Gentlemen of the Harbor: Stories of Chesapeake Bay Tugboats and Crews
I’ve spent my life on the Chesapeake Bay, working in recreational and commercial fishing industries. Yet I never gave much thought to tugboats, their captains and crews in the Baltimore Harbor. That changed last winter. Editing Captain Bill Eggert’s new book — Gentlemen of the Harbor: Stories of Chesapeake Bay Tugboats and Crews — I became fascinated by the tugboat industry on the Bay, its history, people and contributions to Maryland’s economy and commerce.
Eggert explains through stories and photos how the industry works in tandem with foreign and U.S. barges and Bay pilots. Bay pilots take over the helm of foreign vessels to get them up the main stem of the Chesapeake. When they near the Key Bridge, a tugboat captain takes the helm from the pilot, and his first mate takes over the tug to maneuver the ship into dock space.
Tugboating on the Chesapeake began in Baltimore in 1812. Luke League found that he could assist sailing vessels getting into Baltimore’s ports during foul weather. He eventually bought or built seven tugboats, and when he retired his two sons took over the business. In the first half of the 20th century, The Curtis Bay Company tugboat fleet was the largest in the Mid-Atlantic, with 25 boats and 24-hour service between Baltimore, Philadelphia and Hampton Roads.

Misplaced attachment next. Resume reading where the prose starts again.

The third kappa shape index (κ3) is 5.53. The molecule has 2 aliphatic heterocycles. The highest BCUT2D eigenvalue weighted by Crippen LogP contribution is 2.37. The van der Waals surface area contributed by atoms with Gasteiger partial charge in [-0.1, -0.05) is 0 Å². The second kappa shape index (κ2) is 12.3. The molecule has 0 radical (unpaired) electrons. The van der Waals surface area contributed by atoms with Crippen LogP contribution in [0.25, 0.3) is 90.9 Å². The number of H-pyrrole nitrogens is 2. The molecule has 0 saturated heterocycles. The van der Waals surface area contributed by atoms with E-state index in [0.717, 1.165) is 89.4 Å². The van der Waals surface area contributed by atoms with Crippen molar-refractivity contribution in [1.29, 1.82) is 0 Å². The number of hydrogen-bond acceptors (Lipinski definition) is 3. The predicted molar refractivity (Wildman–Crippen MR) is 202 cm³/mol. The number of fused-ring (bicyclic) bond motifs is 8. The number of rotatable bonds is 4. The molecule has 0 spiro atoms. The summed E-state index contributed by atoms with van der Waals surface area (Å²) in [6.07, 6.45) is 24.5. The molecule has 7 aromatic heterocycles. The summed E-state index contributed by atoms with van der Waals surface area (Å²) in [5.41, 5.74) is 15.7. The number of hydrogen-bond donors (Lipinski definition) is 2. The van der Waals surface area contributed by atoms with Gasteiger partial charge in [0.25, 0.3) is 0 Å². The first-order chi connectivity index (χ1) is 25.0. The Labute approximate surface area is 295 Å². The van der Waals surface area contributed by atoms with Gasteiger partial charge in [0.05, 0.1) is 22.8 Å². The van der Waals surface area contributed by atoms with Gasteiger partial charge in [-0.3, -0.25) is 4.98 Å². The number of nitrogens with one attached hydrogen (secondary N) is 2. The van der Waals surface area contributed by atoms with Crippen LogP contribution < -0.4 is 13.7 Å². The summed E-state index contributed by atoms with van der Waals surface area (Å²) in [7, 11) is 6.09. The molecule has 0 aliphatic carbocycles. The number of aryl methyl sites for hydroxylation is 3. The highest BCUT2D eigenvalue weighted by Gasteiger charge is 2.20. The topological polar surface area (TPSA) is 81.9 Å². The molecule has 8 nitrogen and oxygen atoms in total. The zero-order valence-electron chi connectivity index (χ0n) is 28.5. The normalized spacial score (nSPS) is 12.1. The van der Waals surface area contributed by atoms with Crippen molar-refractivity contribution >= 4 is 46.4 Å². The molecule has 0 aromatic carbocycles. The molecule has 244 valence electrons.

You’ll learn of life on the tugboats and meet captains with stories of breaking ice, serving the war effort, moving coal and more. You’ll meet, for example, Baltimore’s Justine Brown, who handled dispatch calls to the tugs via land telephone before ship-to-shore radios. In 1943 the Justine was christened in her honor. Brown retired in 1966 after 53 years with the Curtis Bay Company.
In 20 years working in the Baltimore Harbor, running charter boats and water taxis, Eggert studied tugboats. He now captains his own.
“Tugboats evoke an emotional response,” Eggert writes in the book’s foreword, and the rest of the 80-page book does just that through its powerful and sharp black-and-white photos and well-researched historical vignettes.